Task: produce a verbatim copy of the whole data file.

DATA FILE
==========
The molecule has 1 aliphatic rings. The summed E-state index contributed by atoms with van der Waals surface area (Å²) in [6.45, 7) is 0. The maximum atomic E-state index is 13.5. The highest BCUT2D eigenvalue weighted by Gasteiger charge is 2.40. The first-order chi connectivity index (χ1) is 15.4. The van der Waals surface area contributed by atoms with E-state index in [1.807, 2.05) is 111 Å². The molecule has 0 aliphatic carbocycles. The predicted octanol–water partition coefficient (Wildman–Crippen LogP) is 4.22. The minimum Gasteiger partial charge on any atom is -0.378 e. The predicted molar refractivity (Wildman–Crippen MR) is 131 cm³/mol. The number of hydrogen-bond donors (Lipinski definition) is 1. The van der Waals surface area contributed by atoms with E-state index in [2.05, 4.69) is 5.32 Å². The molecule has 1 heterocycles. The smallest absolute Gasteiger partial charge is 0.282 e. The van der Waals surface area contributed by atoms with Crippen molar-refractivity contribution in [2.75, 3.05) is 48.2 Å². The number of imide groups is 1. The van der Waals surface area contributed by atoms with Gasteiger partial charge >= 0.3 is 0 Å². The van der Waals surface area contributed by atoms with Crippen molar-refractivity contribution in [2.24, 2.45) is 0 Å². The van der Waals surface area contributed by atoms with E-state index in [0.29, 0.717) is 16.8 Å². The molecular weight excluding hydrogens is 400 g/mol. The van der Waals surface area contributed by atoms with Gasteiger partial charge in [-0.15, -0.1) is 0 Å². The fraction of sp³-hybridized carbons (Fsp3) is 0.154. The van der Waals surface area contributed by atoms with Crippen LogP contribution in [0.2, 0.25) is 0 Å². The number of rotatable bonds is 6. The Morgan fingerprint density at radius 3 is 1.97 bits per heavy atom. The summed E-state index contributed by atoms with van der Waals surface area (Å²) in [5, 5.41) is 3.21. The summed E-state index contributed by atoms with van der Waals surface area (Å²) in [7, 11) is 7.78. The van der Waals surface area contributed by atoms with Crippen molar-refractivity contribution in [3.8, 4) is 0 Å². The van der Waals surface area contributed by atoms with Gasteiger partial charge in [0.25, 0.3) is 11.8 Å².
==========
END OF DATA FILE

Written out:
The molecule has 1 aliphatic rings. The summed E-state index contributed by atoms with van der Waals surface area (Å²) in [6.45, 7) is 0. The maximum atomic E-state index is 13.5. The highest BCUT2D eigenvalue weighted by Gasteiger charge is 2.40. The first-order chi connectivity index (χ1) is 15.4. The van der Waals surface area contributed by atoms with E-state index in [1.807, 2.05) is 111 Å². The molecule has 0 aliphatic carbocycles. The predicted octanol–water partition coefficient (Wildman–Crippen LogP) is 4.22. The minimum Gasteiger partial charge on any atom is -0.378 e. The predicted molar refractivity (Wildman–Crippen MR) is 131 cm³/mol. The number of hydrogen-bond donors (Lipinski definition) is 1. The van der Waals surface area contributed by atoms with E-state index in [2.05, 4.69) is 5.32 Å². The molecule has 1 heterocycles. The smallest absolute Gasteiger partial charge is 0.282 e. The van der Waals surface area contributed by atoms with Crippen molar-refractivity contribution in [2.75, 3.05) is 48.2 Å². The number of imide groups is 1. The van der Waals surface area contributed by atoms with Gasteiger partial charge >= 0.3 is 0 Å². The van der Waals surface area contributed by atoms with Crippen molar-refractivity contribution in [2.24, 2.45) is 0 Å². The van der Waals surface area contributed by atoms with E-state index in [0.29, 0.717) is 16.8 Å². The molecular weight excluding hydrogens is 400 g/mol. The van der Waals surface area contributed by atoms with Gasteiger partial charge in [-0.15, -0.1) is 0 Å². The fraction of sp³-hybridized carbons (Fsp3) is 0.154. The van der Waals surface area contributed by atoms with Crippen LogP contribution in [0.2, 0.25) is 0 Å². The number of rotatable bonds is 6. The Morgan fingerprint density at radius 3 is 1.97 bits per heavy atom. The summed E-state index contributed by atoms with van der Waals surface area (Å²) in [5, 5.41) is 3.21. The summed E-state index contributed by atoms with van der Waals surface area (Å²) in [7, 11) is 7.78. The van der Waals surface area contributed by atoms with Crippen molar-refractivity contribution in [3.8, 4) is 0 Å². The van der Waals surface area contributed by atoms with Gasteiger partial charge in [0.25, 0.3) is 11.8 Å².